Edited by Rose of Red Lake

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Is there any reason Jon can't eventually have what Gilly and Sam have? He's got the rest of his life ahead of him, surely he'll meet another fun and daring wildling girl and fall in love and this time there's no reason he can't just go off with her. He'll always have some trauma, but so does everyone else. 

In the immediate what happened to Jon is devastating and a tremendous burden he has to carry. It's actually kind of sickening that everyone in his family is fine with him carrying that alone. But he's got friends and a people he relates to that he can join. He can still have a life.

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4 minutes ago, theladyinspring said:

Is there any reason Jon can't eventually have what Gilly and Sam have? He's got the rest of his life ahead of him, surely he'll meet another fun and daring wildling girl and fall in love and this time there's no reason he can't just go off with her. He'll always have some trauma, but so does everyone else. 

In the immediate what happened to Jon is devastating and a tremendous burden he has to carry. It's actually kind of sickening that everyone in his family is fine with him carrying that alone. But he's got friends and a people he relates to that he can join. He can still have a life.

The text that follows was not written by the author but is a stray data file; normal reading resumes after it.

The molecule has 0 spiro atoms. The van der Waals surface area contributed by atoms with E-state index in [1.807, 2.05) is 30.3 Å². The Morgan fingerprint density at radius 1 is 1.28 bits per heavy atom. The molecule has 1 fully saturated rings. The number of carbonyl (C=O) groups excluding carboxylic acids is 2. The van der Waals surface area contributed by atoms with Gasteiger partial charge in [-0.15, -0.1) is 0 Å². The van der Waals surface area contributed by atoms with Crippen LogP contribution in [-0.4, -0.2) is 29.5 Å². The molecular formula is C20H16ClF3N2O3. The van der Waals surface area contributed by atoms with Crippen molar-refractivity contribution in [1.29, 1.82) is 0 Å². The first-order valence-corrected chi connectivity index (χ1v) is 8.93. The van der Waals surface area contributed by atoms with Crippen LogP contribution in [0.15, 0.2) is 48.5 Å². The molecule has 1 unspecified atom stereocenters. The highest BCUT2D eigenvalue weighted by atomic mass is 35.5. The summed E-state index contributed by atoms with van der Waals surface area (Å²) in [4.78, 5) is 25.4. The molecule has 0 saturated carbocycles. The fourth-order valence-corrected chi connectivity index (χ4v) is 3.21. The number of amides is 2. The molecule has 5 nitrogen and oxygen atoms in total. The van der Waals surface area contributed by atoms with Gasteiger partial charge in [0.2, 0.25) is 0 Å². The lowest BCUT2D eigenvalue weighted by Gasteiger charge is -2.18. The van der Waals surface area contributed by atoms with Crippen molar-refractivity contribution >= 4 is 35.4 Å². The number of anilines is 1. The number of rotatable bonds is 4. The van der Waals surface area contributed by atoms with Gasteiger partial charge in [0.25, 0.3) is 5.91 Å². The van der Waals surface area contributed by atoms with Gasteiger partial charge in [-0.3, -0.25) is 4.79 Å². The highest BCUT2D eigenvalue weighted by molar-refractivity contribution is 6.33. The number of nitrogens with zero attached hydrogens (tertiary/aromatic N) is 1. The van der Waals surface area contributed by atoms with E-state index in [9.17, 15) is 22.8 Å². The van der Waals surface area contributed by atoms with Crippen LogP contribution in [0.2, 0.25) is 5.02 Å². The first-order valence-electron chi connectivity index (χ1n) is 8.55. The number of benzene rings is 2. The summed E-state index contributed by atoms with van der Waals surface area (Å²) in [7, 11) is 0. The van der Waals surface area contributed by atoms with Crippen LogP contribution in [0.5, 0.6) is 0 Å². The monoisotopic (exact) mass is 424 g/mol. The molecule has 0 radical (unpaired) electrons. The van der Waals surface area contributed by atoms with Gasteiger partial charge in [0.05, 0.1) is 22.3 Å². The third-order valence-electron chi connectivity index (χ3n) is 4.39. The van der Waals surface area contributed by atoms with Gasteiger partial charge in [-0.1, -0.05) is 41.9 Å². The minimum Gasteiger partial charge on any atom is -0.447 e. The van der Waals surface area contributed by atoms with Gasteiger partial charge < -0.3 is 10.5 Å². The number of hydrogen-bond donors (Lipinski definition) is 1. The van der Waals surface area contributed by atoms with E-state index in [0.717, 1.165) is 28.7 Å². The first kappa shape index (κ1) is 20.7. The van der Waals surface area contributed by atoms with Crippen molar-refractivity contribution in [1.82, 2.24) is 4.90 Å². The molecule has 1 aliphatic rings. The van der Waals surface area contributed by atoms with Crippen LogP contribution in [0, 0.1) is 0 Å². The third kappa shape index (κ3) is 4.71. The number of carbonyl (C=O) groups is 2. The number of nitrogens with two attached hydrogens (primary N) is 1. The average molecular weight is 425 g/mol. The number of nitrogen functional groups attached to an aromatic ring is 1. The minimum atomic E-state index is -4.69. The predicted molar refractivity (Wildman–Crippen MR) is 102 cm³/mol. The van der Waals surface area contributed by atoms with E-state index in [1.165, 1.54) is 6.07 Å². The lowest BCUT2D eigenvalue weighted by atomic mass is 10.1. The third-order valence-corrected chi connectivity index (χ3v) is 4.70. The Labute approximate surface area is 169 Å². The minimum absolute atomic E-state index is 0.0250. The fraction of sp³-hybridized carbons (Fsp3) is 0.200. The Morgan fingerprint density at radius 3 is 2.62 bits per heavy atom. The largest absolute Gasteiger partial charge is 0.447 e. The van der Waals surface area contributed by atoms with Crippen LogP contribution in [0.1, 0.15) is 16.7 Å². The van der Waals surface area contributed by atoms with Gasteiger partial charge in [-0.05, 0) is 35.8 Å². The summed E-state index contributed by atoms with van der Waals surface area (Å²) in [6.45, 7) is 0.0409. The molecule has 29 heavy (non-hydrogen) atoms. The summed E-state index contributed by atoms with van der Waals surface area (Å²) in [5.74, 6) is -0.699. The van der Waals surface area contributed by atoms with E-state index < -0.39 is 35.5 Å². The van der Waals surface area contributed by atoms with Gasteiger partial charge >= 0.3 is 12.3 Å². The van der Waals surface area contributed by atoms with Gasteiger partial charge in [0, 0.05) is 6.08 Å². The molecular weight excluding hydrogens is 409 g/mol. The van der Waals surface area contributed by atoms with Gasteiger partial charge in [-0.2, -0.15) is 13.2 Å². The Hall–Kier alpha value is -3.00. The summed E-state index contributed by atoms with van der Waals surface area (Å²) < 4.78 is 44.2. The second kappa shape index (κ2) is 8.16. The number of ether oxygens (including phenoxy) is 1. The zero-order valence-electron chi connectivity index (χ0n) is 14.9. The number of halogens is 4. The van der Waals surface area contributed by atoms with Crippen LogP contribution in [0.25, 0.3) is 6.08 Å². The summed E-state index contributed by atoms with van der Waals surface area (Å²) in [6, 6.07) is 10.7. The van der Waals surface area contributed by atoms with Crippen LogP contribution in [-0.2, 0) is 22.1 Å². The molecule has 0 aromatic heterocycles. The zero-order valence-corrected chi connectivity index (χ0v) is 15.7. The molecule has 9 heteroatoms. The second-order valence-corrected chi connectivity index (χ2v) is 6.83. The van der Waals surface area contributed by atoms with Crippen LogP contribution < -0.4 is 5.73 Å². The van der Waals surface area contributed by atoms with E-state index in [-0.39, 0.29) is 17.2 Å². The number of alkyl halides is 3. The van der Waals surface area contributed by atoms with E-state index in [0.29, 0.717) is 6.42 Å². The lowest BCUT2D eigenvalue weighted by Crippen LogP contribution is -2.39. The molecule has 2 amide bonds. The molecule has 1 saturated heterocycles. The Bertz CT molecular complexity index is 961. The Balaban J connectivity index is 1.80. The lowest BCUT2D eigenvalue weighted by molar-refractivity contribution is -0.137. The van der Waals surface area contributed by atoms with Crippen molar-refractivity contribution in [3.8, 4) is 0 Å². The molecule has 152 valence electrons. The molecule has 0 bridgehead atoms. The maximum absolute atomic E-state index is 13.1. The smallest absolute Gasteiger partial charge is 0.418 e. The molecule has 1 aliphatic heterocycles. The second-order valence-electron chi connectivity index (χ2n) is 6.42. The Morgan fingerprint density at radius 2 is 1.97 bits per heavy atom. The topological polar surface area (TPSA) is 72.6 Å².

The show played it ambiguous. You don't know if he's joining the wildlings or leading them on a ranging. D&D interviews have said conflicting things about his ending. So if he's in the Night's Watch, taking another vow celibacy, it's SUPER depressing. I think GRRM would have something in epilogue for him because I need closure for him. This ending was just not it because it could go either way. Frustrating.

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Just now, Rose of Red Lake said:

The show played it ambiguous. You don't know if he's joining the wildlings or leading them on a ranging. D&D interviews have said conflicting things about his ending. So if he's in the Night's Watch, taking another vow celibacy, it's SUPER depressing. I think GRRM would have something in epilogue for him because I need closure for him. This ending was just not it because it could go either way. Frustrating.